Policy Implications

The model described above highlights some important insights for guiding soil health policy. Here, I discuss the model’s main implications for policy makers:

  • Farmers who rent their land are likely to behave differently than farmers who own their land. Because soil health is dynamic, a farmer will only invest in their soils today if they expect to reap the reward of that investment in the future. When a farmer rents their land, they are not sure they will benefit from practices that build up future soil health since they may not be farming the same land in the future. Indeed, empirical data suggest that renters are less likely to adopt site-specific conservation practices than owners (Deaton, Lawley, and Nadella, 2018). Further, to the extent that healthy soils get capitalized into land rents—that is, that rents could reflect underlying soil health—renters face a disincentive from improving the soils they farm.
  • Current soil health policy may crowd-out privately optimal behavior. Today, most soil health policy in the United States is administered through the Natural Resources Conservation Service (NRCS) of the U.S. Department of Agriculture. The NRCS often offers cost-sharing (a subsidy) for various land management practices that promote soil health. But as the model outlined earlier highlights, farmers already have much to gain from healthy soils through their effects on crop yield. Additionally, evidence suggests that soil health is at least somewhat capitalized into land prices, giving landowners an additional reason to invest in healthy soil (Miranowski and Hammes, 1984). If the government pays farmers to implement practices that they would have implemented anyway, those subsidies are an inefficient use of public resources.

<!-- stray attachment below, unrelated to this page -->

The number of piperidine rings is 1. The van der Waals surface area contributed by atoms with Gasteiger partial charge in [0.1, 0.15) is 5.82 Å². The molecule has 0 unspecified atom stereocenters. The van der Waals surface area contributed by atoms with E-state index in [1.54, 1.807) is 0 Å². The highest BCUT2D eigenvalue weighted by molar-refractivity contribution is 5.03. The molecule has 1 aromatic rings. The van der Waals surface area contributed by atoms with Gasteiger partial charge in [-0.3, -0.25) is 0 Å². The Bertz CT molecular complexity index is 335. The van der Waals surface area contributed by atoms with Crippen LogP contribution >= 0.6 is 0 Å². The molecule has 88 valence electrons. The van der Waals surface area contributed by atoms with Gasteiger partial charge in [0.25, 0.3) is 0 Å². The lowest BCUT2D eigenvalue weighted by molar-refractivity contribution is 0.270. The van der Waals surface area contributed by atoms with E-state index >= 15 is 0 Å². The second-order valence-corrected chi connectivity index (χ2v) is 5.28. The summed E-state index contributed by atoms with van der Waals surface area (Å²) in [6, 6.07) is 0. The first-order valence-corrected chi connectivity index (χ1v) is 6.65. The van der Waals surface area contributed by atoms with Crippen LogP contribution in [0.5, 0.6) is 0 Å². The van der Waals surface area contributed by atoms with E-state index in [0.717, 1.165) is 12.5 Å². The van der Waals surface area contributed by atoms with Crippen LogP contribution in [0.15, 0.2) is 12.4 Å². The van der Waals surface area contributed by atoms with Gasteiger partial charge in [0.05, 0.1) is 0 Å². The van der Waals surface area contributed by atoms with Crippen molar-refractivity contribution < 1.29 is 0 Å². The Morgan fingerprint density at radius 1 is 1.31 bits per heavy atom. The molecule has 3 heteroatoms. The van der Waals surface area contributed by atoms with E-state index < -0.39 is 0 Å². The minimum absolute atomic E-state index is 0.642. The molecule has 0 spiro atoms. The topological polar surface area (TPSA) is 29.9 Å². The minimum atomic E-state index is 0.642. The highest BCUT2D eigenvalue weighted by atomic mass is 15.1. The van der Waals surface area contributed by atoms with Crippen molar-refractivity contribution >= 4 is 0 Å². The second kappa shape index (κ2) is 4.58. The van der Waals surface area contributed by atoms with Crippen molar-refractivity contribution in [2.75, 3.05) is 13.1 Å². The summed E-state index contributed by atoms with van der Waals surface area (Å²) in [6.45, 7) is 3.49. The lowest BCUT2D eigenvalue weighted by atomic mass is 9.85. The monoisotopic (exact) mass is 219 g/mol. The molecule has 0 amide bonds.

• Optimal policy depends on whether society and landowners value the future differently. Hidden in the model outlined above is a trade-off between benefits today and benefits tomorrow. Each farmer has to make that trade-off for themselves, and economists describe this decision using a variable called the “discount rate.” It is possible that society has a different discount rate than individual farmers and values the future more highly than producers do. If that is the case (and it is unclear whether it is), this difference in discount rates may justify increased policy intervention in soil health.
  • Farmers probably don’t know enough their own soil health. In order for a farmer to behave as described by the model in this article, they need to be able to observe the value of relevant soil health indicators each year. This is reasonable for some indicators like N–P–K levels; simple soil tests are common. But it is much rarer for farmers to test their soils for things like aggregate stability, soil organic matter, or microbial diversity. There is a clear opportunity for policy to make more-detailed soil testing cheaper and more readily available to farmers (Idowu et al., 2008). Doing so will lower transaction costs and allow individual producers to make more optimal production decisions over time and (privately) increase their soils’ health.
  • We still do not know much about how soil health evolves over time in response to production practices. The model above highlights the importance of the soil health transition function: how past soil health and past production practices combine to determine current soil health. Unfortunately, this transition function can be very complicated, especially as the number of soil health indicators and production practices increase. Here, there is a clear justification for increased public investment in research on precisely this topic: estimating accurate soil health transition functions. The United States already has an excellent system of co-operative extension throughout the states that can facilitate new research getting into farmers’ hands.